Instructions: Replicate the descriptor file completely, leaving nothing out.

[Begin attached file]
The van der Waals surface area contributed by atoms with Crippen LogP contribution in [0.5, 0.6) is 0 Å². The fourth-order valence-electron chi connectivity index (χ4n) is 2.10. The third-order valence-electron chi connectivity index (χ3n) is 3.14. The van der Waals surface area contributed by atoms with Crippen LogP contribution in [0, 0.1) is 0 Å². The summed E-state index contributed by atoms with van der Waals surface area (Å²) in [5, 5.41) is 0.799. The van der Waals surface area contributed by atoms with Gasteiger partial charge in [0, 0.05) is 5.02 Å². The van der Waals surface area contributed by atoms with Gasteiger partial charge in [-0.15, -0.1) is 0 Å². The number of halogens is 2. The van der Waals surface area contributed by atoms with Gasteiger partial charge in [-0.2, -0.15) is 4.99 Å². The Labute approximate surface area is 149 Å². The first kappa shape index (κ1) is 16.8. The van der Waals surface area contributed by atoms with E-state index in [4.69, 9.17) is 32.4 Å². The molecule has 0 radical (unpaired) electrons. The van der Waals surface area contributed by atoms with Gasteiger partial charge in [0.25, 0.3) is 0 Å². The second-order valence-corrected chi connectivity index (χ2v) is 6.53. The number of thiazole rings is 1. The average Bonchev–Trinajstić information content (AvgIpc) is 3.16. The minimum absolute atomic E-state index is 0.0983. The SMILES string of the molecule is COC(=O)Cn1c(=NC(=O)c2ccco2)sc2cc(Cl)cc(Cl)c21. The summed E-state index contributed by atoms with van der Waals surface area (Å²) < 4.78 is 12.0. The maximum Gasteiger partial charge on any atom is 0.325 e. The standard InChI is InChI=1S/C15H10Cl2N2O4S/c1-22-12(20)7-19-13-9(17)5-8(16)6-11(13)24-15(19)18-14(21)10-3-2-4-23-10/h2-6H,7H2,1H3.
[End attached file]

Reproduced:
The van der Waals surface area contributed by atoms with Crippen LogP contribution in [0.5, 0.6) is 0 Å². The fourth-order valence-electron chi connectivity index (χ4n) is 2.10. The third-order valence-electron chi connectivity index (χ3n) is 3.14. The van der Waals surface area contributed by atoms with Crippen LogP contribution in [0, 0.1) is 0 Å². The summed E-state index contributed by atoms with van der Waals surface area (Å²) in [5, 5.41) is 0.799. The van der Waals surface area contributed by atoms with Gasteiger partial charge in [0, 0.05) is 5.02 Å². The van der Waals surface area contributed by atoms with Gasteiger partial charge in [-0.15, -0.1) is 0 Å². The number of halogens is 2. The van der Waals surface area contributed by atoms with Gasteiger partial charge in [-0.2, -0.15) is 4.99 Å². The Labute approximate surface area is 149 Å². The first kappa shape index (κ1) is 16.8. The van der Waals surface area contributed by atoms with E-state index in [4.69, 9.17) is 32.4 Å². The molecule has 0 radical (unpaired) electrons. The van der Waals surface area contributed by atoms with Gasteiger partial charge in [0.25, 0.3) is 0 Å². The second-order valence-corrected chi connectivity index (χ2v) is 6.53. The number of thiazole rings is 1. The average Bonchev–Trinajstić information content (AvgIpc) is 3.16. The minimum absolute atomic E-state index is 0.0983. The SMILES string of the molecule is COC(=O)Cn1c(=NC(=O)c2ccco2)sc2cc(Cl)cc(Cl)c21. The summed E-state index contributed by atoms with van der Waals surface area (Å²) < 4.78 is 12.0. The maximum Gasteiger partial charge on any atom is 0.325 e. The standard InChI is InChI=1S/C15H10Cl2N2O4S/c1-22-12(20)7-19-13-9(17)5-8(16)6-11(13)24-15(19)18-14(21)10-3-2-4-23-10/h2-6H,7H2,1H3.